Lost Before You Preach the First Word
What if it were possible that your preaching is spot-on. You are prayed up and prepared. You are in tune with God’s Spirit and teaching from His Word in a way that captures attention and is used by God to draw people toward Himself. What if all this is true—yet through no fault of your own, you have lost your potential audience even before you stand at the pulpit?
I believe in the power of God’s Word and the method of preaching to be used of God to move the hearts and minds of men. I also believe, however, that there are certain practical and simple matters that reflect our country, culture and way of life, that are necessary for the experience of “going to church”. If we do not get these practical things right, then often the spiritual things suffer. In fact, I believe that Satan uses these non-spiritual and practical items to thwart the real work of God’s men in the pulpit. Here are some items to think about outside the pulpit that are very important to bringing open, listening ears into your Worship Center.
Finding Your Church. Sunday services are often where the church is most prepared to welcome and share the Gospel with the lost, yet many churches make getting to a service difficult and confusing. Start with your website—is there a map to your church, clearly marked service times and schedule, and is this information on your home page or no more than one very simple click away? Is your church well marked on your street—will someone passing by be easily able to spot your building? Are you providing tools to your congregation like simple invite cards that help them invite others to the services and inform them of the times and location?
Knowing Your Pastor. Next to your location and service times, the number one thing a guest will investigate about a church is the pastor. I’m often stunned at how little information there is about the preacher on church websites and in other church advertising. Is there a bio of your pastor and picture on your website? Is your pastor on social media like Facebook and Twitter so guests can connect and see what kind of man he is? Many things draw people to a church—parents look for great ministries for their kids. Singles look for a large pool of other like-minded singles. But largely adults as a group look for what kind of preaching they are going to experience.
Poor performance in these two areas—making sure your church is easily find-able and visible, and that information is readily accessible about your pastor—will eliminate half or more of your potential guests. Half or more. You have not preached your first word and already eliminated 50% of your potential audience. If you are among those who lament the fact your church has empty seats while the neighborhoods around you teem with lost people, the first response may be to get these simple things right to eliminate these most common of barriers to attendance.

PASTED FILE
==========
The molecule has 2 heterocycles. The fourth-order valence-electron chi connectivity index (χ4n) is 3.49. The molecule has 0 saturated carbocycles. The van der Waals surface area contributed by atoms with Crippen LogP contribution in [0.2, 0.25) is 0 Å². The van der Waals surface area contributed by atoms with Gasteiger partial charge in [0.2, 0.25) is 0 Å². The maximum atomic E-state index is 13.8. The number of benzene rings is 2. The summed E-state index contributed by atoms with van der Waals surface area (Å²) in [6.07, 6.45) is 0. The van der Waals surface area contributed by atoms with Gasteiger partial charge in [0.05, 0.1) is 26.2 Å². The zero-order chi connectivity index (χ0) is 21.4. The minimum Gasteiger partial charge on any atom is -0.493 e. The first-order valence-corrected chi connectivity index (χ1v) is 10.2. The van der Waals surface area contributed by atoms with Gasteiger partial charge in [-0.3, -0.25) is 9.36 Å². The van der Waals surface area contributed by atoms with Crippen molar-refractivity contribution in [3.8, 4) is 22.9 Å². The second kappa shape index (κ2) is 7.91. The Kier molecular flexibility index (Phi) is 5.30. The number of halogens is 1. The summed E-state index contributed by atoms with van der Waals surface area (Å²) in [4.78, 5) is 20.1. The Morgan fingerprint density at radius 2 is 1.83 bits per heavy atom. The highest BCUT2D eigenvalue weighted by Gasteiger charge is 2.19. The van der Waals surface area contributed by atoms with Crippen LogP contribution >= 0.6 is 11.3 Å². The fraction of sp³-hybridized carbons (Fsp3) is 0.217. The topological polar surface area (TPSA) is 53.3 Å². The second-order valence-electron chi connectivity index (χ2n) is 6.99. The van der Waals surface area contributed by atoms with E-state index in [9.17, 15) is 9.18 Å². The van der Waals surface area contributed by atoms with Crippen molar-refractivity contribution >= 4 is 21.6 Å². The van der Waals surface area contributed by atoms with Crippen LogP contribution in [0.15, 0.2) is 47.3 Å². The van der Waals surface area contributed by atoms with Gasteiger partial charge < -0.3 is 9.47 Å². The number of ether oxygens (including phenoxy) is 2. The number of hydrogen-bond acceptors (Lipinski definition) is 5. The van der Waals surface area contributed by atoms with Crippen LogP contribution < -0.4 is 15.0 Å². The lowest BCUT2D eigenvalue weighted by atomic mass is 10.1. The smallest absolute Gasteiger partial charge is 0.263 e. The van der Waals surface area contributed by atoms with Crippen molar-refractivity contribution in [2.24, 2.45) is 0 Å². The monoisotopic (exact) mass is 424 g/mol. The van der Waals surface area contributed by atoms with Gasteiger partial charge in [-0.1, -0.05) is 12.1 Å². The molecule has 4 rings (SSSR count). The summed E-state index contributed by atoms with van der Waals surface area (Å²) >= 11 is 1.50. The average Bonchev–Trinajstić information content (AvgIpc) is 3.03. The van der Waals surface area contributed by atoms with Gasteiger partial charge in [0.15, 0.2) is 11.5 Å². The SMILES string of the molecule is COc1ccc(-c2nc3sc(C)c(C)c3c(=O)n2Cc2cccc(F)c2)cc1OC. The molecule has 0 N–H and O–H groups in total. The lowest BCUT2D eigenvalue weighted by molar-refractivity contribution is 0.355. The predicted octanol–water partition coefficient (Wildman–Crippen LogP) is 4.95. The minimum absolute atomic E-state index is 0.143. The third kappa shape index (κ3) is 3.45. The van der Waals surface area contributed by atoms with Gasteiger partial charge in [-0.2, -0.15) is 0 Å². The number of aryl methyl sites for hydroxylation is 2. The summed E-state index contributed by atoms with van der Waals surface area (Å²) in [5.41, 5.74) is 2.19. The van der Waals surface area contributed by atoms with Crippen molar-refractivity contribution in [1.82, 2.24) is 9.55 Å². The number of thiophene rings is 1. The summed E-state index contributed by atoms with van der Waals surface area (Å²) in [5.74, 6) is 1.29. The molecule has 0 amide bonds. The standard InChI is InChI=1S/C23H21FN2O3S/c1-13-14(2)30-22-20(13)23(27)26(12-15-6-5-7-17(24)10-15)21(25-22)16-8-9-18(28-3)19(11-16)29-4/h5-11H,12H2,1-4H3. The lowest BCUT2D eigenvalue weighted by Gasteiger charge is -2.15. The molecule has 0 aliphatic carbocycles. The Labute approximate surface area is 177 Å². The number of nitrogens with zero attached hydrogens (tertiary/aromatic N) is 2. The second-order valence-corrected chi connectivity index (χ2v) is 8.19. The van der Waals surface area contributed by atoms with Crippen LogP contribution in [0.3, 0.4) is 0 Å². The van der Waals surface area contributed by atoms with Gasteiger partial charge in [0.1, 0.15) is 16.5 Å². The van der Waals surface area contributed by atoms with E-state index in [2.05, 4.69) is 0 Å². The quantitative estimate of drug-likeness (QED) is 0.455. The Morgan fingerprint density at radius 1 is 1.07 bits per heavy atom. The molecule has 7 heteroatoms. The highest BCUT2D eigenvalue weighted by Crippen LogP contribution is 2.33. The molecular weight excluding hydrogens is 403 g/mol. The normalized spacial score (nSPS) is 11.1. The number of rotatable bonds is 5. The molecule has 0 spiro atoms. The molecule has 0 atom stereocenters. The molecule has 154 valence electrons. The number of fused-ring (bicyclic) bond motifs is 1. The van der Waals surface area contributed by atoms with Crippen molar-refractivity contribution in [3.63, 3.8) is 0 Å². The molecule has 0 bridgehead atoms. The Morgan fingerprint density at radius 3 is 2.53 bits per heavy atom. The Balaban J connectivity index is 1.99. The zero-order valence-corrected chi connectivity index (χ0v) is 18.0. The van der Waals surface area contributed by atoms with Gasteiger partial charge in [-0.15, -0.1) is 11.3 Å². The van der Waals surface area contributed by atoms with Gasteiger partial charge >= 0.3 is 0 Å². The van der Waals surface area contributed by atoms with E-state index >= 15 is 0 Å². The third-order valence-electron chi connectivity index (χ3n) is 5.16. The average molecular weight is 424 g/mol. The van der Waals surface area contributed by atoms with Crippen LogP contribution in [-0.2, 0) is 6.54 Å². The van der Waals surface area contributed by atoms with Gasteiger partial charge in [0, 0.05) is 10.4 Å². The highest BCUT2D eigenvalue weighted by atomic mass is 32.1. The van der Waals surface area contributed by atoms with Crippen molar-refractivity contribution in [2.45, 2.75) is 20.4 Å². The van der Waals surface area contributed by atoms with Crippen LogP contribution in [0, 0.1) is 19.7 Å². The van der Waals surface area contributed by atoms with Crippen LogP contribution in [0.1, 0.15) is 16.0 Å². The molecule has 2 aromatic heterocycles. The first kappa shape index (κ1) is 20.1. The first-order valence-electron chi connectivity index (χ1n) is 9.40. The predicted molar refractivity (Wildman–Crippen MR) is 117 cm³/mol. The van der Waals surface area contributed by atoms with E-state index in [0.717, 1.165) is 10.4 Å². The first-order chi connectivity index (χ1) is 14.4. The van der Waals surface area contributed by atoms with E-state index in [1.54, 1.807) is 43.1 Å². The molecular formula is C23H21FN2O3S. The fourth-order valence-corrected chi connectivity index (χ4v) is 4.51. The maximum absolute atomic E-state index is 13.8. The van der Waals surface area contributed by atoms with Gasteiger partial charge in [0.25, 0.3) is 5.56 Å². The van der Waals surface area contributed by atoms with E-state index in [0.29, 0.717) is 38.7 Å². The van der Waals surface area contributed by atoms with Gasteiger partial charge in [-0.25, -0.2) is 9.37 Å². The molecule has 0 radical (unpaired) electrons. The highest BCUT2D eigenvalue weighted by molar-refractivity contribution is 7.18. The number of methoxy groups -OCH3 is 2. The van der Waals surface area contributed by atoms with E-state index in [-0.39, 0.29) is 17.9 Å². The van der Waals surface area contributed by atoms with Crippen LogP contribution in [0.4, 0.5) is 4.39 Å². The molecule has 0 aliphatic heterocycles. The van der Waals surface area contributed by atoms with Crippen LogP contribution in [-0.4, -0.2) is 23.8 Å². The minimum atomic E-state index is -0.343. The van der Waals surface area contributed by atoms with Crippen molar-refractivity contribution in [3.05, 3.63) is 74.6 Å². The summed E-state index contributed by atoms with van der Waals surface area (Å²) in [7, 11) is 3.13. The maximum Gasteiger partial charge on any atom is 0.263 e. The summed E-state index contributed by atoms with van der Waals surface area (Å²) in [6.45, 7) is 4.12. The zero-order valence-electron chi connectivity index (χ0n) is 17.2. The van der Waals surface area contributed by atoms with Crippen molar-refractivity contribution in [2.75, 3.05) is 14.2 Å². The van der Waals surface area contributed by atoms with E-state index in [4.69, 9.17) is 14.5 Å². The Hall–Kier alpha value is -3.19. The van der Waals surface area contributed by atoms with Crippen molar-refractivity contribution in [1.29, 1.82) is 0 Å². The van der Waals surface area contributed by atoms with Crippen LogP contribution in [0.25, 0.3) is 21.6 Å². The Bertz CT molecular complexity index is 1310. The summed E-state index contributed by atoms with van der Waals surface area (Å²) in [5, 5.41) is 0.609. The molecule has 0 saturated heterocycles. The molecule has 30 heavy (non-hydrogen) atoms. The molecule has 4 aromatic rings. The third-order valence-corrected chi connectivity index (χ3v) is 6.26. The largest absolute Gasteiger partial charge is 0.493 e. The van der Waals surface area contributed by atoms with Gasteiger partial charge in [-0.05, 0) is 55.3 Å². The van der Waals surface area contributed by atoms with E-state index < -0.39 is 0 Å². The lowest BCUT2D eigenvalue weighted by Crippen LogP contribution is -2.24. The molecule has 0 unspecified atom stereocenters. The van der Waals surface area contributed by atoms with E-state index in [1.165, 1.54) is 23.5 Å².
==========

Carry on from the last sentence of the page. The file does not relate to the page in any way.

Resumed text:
Coming On Campus. When a guest arrives on your campus, they are determining in the first 10-12 minutes whether or not they will ever return. The band hasn’t even started the prelude and you may have lost guests forever. Most churches have no clue how many guests they have pushed off their campus due to snarky parking volunteers, poorly trained and introverted greeters, inept welcome desk staff, clique-ish staff members talking among themselves instead of engaging others.
Church consultant Thomas Hammond related a story of a church that experienced growth after making changes like increasing guest parking from two spaces to twenty, using the word “guest” instead of visitor and focusing volunteers on spending 30-50% of their time getting ready for guests. Here again you see an example of simple guest-centric changes that have nothing to do with God-honoring preaching but radically affect a church’s ability to retain guests.
A clean campus, well maintained, with good directional signage, clean and well stocked restrooms, an excellent greeting and guest services ministry and, importantly, a cheerful and secure nursery are key ministries that create guest comfort and get them relaxed and open to hearing the Word of God. If a guest is not confident in the volunteers she left her child with, do you really think she is going to be listening to your sermon, or rather biting her nails until she can pick up her precious son or daughter? This sounds like a far-out example, but let me assure you this is a commonplace concern among guests in many churches in our culture.
Leading Up to the Sermon. Finally we come to the service itself. Most pastors do spend time in this area, ensuring that the music and service flow prepares the worshiper for the message and is engaging to both members and guests. It’s important to realize that no matter what attracted someone to your church initially, whether singles or family ministry, a personal crisis, spiritual questions, the desire to belong to a social group—every guest comes to your church for a reason.
It’s not random happenstance or chance that brought them to you. God drew them to His people, represented in your congregation. Before the Word of God is preached, we must also ask, how are we ministering to and connecting with those who God has brought our way? Our confidence is in God’s Word preached. But if the ears never reach the message-giver, we must adjust the other aspects of our ministries beyond the preaching to ensure we make the most of each opportunity to share the Gospel through our Sunday services.
Author: Eugene Mason, Communications Director for Cross Pointe Church under the leadership of Dr. James Merritt.